Sandmoon Find Inspiration at Home

Lebanese indie folk act drop second album after three-year break

Arslanian (front) with Sandmoon's new lineup
By Adam Grundey
Feb 06, 2014

"I started very late, realizing that I might want to actually do music in this way, and not just in my living room,” says Lebanese singer-songwriter Sandra Arslanian. Her band, Sandmoon, recently released their second LP, Home, although 38-year-old Arslanian prefers to think of it as her real debut record.

“Don’t listen to the first one,” she says of 2010’s raW. “Don’t. I don’t even listen to it. It’s not really an album. I was just putting songs together. It’s just not that interesting.” raW was a solo effort (Arslanian sings and plays piano), recorded with the influential Lebanese producer Fadi Tabbal (“I’m not sure indie music in Lebanon would’ve been the same without Fadi,” Arslanian says). It was Tabbal who first encouraged Arslanian to record some of her original material, something that – although she’d been writing her own tracks since she was 16 – she’d never been confident enough to do before. “I used to play with a couple of bands, but nothing really serious,” she says. “And I used to write songs, but I wasn’t really sure about them.”

Those bands were based in Belgium, where Arslanian’s parents relocated when she was just seven months old. It wasn’t until she returned to Beirut in 2006 that she began to write songs she thought others might want to hear. “When I came here, I got inspired,” she says. “The Middle East is very inspiring. So I decided to record a couple of my songs.” She sent those early recordings off to Radio Liban, which was running a local talent search, and she was selected as a finalist. Unfortunately for Arslanian, that was also a contest which a fledgling Mashrou’ Leila – now arguably the biggest indie band in the region – entered, and ultimately won. But Arslanian was encouraged enough to continue writing, inspired by artists including Patrick Watson, Cat Power, Feist, Daughter and Beth Gibbons.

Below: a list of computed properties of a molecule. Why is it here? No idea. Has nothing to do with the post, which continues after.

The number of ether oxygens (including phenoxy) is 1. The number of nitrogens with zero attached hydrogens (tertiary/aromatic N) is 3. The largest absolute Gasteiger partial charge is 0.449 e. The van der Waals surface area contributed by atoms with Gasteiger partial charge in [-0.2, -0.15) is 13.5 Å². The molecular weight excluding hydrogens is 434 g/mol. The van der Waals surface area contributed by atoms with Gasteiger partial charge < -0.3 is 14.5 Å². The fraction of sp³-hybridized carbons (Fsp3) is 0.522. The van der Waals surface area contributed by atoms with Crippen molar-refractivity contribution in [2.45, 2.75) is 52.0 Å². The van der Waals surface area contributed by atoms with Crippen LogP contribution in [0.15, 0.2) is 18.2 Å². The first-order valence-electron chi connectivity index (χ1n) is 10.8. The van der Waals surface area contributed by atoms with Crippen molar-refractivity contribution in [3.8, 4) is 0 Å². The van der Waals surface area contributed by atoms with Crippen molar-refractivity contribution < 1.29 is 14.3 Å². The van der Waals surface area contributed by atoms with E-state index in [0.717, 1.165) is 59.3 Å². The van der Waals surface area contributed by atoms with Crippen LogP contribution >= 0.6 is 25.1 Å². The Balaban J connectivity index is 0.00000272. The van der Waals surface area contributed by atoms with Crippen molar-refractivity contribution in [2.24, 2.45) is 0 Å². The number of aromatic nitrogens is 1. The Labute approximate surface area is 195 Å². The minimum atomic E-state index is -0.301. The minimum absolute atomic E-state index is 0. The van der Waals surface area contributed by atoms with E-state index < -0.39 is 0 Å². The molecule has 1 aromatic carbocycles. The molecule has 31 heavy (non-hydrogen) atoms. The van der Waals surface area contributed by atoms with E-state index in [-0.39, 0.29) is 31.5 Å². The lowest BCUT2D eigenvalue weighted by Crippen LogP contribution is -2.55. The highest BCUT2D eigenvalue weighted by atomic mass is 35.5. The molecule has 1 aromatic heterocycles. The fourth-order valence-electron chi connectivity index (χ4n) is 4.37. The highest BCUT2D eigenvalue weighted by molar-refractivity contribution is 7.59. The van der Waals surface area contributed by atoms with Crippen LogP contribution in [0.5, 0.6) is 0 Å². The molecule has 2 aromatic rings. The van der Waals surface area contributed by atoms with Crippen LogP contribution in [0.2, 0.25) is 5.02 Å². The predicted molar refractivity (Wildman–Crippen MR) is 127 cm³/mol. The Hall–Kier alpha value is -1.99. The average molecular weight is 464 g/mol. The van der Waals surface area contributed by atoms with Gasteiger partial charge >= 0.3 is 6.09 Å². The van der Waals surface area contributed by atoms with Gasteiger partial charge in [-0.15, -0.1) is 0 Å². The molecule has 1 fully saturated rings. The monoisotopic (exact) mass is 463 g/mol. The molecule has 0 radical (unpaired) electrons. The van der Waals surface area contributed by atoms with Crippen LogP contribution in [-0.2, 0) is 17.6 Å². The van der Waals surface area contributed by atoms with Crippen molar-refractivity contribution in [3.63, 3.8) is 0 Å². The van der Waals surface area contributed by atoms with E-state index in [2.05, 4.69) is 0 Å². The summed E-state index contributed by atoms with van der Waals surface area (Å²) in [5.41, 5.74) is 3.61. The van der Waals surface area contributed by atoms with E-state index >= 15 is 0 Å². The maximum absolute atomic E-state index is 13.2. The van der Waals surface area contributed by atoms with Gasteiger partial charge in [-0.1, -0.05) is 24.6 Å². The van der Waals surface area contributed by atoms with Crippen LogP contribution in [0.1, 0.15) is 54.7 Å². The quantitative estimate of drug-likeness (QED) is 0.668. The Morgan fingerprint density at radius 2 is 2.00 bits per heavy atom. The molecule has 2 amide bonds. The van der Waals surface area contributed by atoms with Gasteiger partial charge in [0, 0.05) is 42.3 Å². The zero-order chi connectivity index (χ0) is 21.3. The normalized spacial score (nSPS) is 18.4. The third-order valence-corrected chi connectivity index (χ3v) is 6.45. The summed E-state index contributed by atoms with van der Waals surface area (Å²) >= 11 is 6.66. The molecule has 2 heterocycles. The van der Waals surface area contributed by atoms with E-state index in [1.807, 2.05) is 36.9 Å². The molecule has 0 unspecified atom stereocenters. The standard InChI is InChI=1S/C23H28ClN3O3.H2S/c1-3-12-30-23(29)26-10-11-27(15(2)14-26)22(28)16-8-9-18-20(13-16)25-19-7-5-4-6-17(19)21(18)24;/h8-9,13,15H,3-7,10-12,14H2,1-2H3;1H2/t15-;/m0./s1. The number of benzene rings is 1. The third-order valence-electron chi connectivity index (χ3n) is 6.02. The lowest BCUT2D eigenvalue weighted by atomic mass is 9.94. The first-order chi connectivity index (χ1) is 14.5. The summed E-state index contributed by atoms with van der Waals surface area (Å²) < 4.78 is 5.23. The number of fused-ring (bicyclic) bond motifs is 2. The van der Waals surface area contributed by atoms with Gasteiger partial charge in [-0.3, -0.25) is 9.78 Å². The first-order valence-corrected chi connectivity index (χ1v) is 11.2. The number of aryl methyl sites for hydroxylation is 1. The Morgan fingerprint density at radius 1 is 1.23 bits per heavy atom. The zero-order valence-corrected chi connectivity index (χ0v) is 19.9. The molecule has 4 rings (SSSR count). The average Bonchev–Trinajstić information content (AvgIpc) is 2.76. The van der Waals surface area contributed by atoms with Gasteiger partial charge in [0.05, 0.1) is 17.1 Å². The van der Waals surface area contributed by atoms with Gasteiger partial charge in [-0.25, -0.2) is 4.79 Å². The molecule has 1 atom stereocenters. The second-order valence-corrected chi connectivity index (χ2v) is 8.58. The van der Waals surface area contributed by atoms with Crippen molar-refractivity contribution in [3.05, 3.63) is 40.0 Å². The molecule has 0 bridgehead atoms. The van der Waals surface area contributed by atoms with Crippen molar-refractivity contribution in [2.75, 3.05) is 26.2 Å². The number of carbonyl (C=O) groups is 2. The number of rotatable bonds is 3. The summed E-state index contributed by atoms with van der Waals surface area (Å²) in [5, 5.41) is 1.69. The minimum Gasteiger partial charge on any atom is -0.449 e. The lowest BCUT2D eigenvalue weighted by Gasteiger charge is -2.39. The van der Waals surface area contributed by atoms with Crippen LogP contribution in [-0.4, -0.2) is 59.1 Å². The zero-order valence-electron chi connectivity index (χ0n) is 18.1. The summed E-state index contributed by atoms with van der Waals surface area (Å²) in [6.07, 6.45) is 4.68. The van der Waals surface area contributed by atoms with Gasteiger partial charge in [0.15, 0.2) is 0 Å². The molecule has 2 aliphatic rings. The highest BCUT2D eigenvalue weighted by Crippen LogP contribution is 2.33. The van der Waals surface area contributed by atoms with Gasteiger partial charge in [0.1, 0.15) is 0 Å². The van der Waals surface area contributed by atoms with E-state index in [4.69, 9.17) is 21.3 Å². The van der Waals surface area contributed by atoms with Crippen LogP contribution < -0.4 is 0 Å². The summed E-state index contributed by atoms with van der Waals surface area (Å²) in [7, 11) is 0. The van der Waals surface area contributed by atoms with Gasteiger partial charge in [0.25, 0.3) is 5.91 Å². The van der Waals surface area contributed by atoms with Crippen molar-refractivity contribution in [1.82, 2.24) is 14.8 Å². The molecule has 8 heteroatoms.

Once she’d wrapped raW, Arslanian was keen to put together a band to perform the songs live. But, she explains, it wasn’t easy to find musicians in Beirut with a feel for her sad-core take on folk music. “It’s really difficult. They’re either really rock or electro,” she says. “There’s nothing in between. [I wanted] people who really like indie rock or indie pop.”

She allows that the situation has changed somewhat in the last few years. “There are a lot of young bands who’re starting to play, like, happy folk music. But I’m not happy folk. I’m from the older generation influenced by the war and being a refugee.”

Sandmoon’s original lineup soon dissolved, but Arslanian returned last year with new band members – and with Home, she has finally released an album she’s happy to listen to. “When I decided to do the second album, I thought, ‘I need musicians who feel this music,’” she says. “We really enjoy playing together, and everyone has really good ideas.”

While Arslanian composed “90 per cent” of Home, she stresses that everyone in the new five-piece band had some input. But she was keen to retain her “distinctive sound and style.” “It’s emotional music,” she says.

The album’s title track tackles a theme that Arslanian has struggled with throughout her life. “It’s about what we’re all going through in Lebanon and the region; having to be displaced, not exactly knowing where home is. My grandparents came from Armenia, my parents were born here, I grew up in Belgium; the notion of home is very fluid. It’s a question of identity and roots.”

The positive reaction to Home (“I didn’t expect it, but it’s actually been very good," Arslanian says) suggests she’s starting to answer that question for herself.

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